Dolce & Gabbana Take Waistlines Way Down

By her own words, Miuccia Prada (search) has decided to take menswear seriously.

"It's time to put the avant-garde behind, and analyze what men really want from fashion," the designer said after her Monday preview presentation of a no-fuss, classical look for next winter.

Models just out of boyhood, with wispy hairstyles and de rigueur horn-rimmed glasses, walked the runway in traditional overcoats, tweed or leather blazers, patterned cashmere pullovers, and casual slacks.

Ties came in preppie wool or striped silk, but Master Prada actually prefers a thin woolen scarf tied like an ascot. The only funky items in the collection were the haphazard knit and leather caps.

"Let's face it, men are conservative at heart," Prada said.

The designer known for her womenswear minimalist look, which has become a way of life among the intellectual chic, says she intends to give more of herself to menswear in the future.

Domenico Dolce and Stefano Gabbana take on a more daring male customer.

Their Sunday show got the current round of Italian menswear off to an eye-opening start with a new pair of jeans that make hipster pants look like overalls.

During the show, which inaugurated the five-day preview showings for the fall-winter 2005-2006, the fun-loving duo paraded Adonis models with perfect muscle tone and multiple tattoos, in jeans both distressed and bejeweled, but above all belted way below the belly button.

Only elegant footwear and multiple chains to adorn the ever-so-bare torso distracted attention from the new waistline of the trouser instantly dubbed the "pubic pants" by the amused fashion crowd.

The sexy jeans are the latest addition to the wardrobe of the contemporary male customer, who no longer buys according to a traditional dress code but enjoys picking and choosing, once a female prerogative.

The fact that Dolce and Gabbana (search) have understood the pulse of the moment both for men and women is no secret. Their sexy, trendsetting styles had their cash register ringing up sales of more than $916 million for last year, marking an increase of almost 30 percent at a moment when many are lamenting a stagnant fashion market.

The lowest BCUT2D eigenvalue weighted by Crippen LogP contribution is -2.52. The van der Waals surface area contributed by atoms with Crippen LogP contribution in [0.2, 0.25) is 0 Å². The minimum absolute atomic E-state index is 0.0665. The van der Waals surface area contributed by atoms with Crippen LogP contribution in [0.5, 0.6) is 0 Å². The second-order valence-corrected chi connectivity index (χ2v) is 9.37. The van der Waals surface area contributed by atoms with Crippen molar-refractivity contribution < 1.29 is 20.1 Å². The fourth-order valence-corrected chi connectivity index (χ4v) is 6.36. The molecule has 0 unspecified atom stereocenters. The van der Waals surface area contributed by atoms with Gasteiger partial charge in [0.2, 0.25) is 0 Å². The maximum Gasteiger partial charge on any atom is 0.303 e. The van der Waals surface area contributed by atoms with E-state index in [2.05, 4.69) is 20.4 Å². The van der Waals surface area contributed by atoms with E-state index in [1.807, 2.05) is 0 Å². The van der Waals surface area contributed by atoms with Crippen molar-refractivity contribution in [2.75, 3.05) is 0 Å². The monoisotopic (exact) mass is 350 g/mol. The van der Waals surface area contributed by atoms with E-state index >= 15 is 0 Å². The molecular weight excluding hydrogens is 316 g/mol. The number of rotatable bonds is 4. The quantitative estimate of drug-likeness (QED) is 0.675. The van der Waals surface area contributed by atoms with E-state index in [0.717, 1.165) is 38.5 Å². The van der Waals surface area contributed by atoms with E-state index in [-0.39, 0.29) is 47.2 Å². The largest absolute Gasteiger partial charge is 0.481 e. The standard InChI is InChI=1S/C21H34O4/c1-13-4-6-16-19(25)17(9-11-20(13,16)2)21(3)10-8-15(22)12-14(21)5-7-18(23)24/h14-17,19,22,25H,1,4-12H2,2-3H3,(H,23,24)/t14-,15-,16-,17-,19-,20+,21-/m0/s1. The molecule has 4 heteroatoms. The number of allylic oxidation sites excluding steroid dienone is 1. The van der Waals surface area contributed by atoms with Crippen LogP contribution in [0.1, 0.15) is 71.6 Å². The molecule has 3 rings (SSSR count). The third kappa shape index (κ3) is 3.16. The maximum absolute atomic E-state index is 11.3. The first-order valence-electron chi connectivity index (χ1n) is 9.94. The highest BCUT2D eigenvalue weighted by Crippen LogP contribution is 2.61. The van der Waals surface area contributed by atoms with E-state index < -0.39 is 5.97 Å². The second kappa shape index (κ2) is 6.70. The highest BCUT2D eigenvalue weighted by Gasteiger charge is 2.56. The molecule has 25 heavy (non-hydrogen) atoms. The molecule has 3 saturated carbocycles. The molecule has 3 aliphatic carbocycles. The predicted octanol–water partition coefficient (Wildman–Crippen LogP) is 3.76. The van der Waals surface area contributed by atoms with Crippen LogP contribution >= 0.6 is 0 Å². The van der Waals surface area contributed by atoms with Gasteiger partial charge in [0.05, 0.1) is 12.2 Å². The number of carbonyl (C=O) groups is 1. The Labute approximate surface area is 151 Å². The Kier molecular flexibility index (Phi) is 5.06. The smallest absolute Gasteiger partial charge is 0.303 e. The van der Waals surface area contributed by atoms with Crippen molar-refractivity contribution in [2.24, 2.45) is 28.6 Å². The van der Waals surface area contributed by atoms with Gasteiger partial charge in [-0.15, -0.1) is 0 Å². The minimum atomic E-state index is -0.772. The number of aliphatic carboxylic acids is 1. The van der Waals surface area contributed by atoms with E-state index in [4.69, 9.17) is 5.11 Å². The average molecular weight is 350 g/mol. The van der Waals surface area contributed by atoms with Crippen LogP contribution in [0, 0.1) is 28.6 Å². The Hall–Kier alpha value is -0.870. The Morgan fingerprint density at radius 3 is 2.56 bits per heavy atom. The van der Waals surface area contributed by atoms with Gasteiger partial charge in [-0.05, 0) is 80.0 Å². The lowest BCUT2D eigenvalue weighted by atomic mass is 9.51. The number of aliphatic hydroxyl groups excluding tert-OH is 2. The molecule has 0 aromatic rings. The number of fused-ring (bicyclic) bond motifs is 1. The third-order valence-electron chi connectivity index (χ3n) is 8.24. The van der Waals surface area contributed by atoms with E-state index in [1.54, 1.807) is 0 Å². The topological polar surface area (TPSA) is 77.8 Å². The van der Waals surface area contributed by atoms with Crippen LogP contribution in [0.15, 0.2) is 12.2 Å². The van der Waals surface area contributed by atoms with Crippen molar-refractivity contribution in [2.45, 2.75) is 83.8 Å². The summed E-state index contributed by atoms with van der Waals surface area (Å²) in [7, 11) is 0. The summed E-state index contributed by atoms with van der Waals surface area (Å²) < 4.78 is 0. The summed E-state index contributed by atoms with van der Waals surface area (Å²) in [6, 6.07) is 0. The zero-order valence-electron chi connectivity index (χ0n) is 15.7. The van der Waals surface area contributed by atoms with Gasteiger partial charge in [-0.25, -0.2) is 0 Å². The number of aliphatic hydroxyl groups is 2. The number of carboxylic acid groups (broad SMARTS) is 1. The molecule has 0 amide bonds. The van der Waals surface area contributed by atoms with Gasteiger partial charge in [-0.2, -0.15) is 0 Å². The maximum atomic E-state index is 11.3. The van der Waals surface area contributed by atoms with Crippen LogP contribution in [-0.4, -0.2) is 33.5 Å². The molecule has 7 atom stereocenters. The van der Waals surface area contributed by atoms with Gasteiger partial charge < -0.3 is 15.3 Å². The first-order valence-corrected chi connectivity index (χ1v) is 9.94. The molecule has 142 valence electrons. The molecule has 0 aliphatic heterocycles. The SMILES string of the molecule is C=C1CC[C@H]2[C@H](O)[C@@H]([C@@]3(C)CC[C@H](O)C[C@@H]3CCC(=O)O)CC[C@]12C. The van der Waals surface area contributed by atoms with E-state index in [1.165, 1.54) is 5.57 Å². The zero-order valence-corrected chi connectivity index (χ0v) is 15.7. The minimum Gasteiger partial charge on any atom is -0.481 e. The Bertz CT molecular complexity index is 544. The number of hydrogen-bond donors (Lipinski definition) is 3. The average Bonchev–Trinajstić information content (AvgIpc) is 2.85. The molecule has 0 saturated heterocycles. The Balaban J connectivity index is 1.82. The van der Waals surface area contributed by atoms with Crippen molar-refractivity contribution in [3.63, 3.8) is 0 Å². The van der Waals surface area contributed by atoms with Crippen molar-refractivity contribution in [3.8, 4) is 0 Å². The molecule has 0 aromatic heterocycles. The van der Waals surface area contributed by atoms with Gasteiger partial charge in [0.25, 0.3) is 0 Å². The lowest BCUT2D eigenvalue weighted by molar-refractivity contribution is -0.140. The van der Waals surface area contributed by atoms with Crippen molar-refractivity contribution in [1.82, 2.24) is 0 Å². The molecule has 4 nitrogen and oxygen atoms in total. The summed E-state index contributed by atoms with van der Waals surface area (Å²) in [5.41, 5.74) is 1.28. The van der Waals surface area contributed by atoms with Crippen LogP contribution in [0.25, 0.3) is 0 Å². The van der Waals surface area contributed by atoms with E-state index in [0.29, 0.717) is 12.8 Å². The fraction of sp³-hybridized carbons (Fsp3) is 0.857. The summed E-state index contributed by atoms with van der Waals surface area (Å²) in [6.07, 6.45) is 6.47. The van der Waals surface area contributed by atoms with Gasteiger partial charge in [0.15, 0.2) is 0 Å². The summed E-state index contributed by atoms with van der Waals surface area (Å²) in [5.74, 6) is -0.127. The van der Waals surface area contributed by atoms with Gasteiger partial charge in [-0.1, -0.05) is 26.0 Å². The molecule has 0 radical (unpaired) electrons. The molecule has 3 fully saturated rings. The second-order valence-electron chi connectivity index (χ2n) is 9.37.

"You have to listen to them and at times give in to them," said Domenico Dolce, referring to his male clients.

The new Dolce and Gabbana collection offers a 24-hour wardrobe, from the boxer sweatshorts for the pre-office workout to the impeccable three-piece pinstriped banker suit to the velvet silk, embroidered tuxedo jacket.

Later Sunday, Donatella Versace presented a man who likes life on the fast track. He prefers conquering the city on a powerful motorcycle, wearing a jet-black leather jacket with flexible padding at the elbow, matched with leather pants with the same padding at the knees. When he shows up at the office he can wear either a slick tight-fitting pinstriped suit or a velvet dinner jacket over pants with golden zipper pockets, proving that his clock doesn't tick conventional time.

The Jil Sander (search) collection — also presented Sunday — was neat and nice with proper suits and ultra-soft cashmere sweaters all in black, gray and classic camel. The collection was put together by the Sander's menswear designing team after the designer left the company for the second time in the fall of 2004.

The style seen most on the first day of showings was the trenchcoat, which for next winter comes in either woolen fabric or leather. Burberry (search), the most famous of trenchcoat manufacturers, presented a plastic version in its traditional plaid pattern.

The perennial tie debate seems to take a pause this season. Cropped ties peacefully share the runway limelight with luxurious woolens, more often than not sporting a cozy turtleneck.

The Milan fashion week, during which such prominent names in Italian fashion as Missoni, Gucci, Fendi and Ferre — more than 50 labels in all — present their winter wear in various venues of Italy's fashion capital, ends Thursday with designer Giorgio Armani (search)'s show in the theater of his Milan headquarters.